125 Physics Projects for the Evil Genius / Edition 1

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Overview

125 Wickedly Fun Ways to Test the Laws of Physics!

Now you can prove your knowledge of physics without expending a lot of energy. 125 Physics Projects for the Evil Genius is filled with hands-on explorations into key areas of this fascinating field. Best of all, these experiments can be performed without a formal lab, a large budget, or years of technical experience!

Using easy-to-find parts and tools, this do-it-yourself guide offers a wide variety of physics experiments you can accomplish on your own. Topics covered include motion, gravity, energy, sound, light, heat, electricity, and more. Each of the projects in this unique guide includes parameters, a detailed methodology, expected results, and an explanation of why the experiment works. 125 Physics Projects for the Evil Genius:

  • Features step-by-step instructions for 125 challenging and fun physics experiments, complete with helpful illustrations
  • Allows you to customize each experiment for your purposes
  • Includes details on the underlying principles behind each experiment
  • Removes the frustration factor—all required parts are listed, along with sources

125 Physics Projects for the Evil Genius provides you with all of the information you need to demonstrate:

  • Constant velocity
  • Circular motion and centripetal force
  • Gravitational acceleration
  • Newton's laws of motion
  • Energy and momentum
  • The wave properties of sound
  • Refraction, reflection, and the speed of light
  • Thermal expansion and absolute zero
  • Electrostatic force, resistance, and magnetic levitation
  • The earth's magnetic field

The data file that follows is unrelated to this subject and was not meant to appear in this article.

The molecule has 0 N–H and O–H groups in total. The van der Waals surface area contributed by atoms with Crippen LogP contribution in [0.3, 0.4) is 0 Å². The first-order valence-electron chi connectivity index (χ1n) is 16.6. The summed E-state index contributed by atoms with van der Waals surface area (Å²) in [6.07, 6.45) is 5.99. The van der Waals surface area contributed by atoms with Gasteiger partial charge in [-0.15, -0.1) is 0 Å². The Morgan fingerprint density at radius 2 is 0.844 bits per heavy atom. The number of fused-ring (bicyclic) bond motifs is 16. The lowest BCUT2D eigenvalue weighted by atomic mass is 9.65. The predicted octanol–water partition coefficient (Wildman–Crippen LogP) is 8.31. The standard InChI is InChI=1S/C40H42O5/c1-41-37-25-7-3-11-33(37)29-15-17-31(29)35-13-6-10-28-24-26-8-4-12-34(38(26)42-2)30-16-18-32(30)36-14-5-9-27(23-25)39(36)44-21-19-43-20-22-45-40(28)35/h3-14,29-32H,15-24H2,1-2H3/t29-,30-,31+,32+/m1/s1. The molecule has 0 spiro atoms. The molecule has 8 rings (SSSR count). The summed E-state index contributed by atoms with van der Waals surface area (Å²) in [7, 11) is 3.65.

• The size of a photon, the charge of an electron, and the photoelectric effect
  • And more
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Product Details

  • ISBN-13: 9780071621311
  • Publisher: McGraw-Hill Professional Publishing
  • Publication date: 3/21/2009
  • Series: Evil Genius Series
  • Edition number: 1
  • Pages: 352
  • Sales rank: 953,050
  • Product dimensions: 8.40 (w) x 10.70 (h) x 0.70 (d)

Meet the Author

Jerry Silver has developed components for terrestrial photovoltaic systems and designed solar arrays currently providing power for over 20 commercial and NASA satellites. He participated in the production of high-performance semiconductor materials used for cell phone transistors, optical communication, and multijunction solar cells. Mr. Silver holds a B.S. in Engineering Physics from Cornell University and an M.S. in Physics from the University of Massachusetts. Mr. Silver currently teaches in the New Jersey area.

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Table of Contents

Introduction
Section 1: Motion
Project 1. Getting started. Constant velocity. Running the gauntlet.
Project 2. Picturing motion. Getting a move on.
Project 3. The tortoise and the hare. Playing catch-up.
Project 4. How does a sailboat sail against the wind? Components of force.
Project 5. Stepping on the gas.
Project 6. Rolling downhill. Measuring acceleration.
Project 7. Independence of horizontal and vertical motion. Basketball tossed from a rolling chair.
Project 8. Target practice. Horizontal projectile—rolling off a table.
Project 9. Taking aim. Shooting a projectile at a target.
Project 10. Monday night football. Tracking the trajectory.
Project 11. Monkey and coconut.
Section 2: Going Around in Circles
Project 12. What is the direction of a satellite's velocity?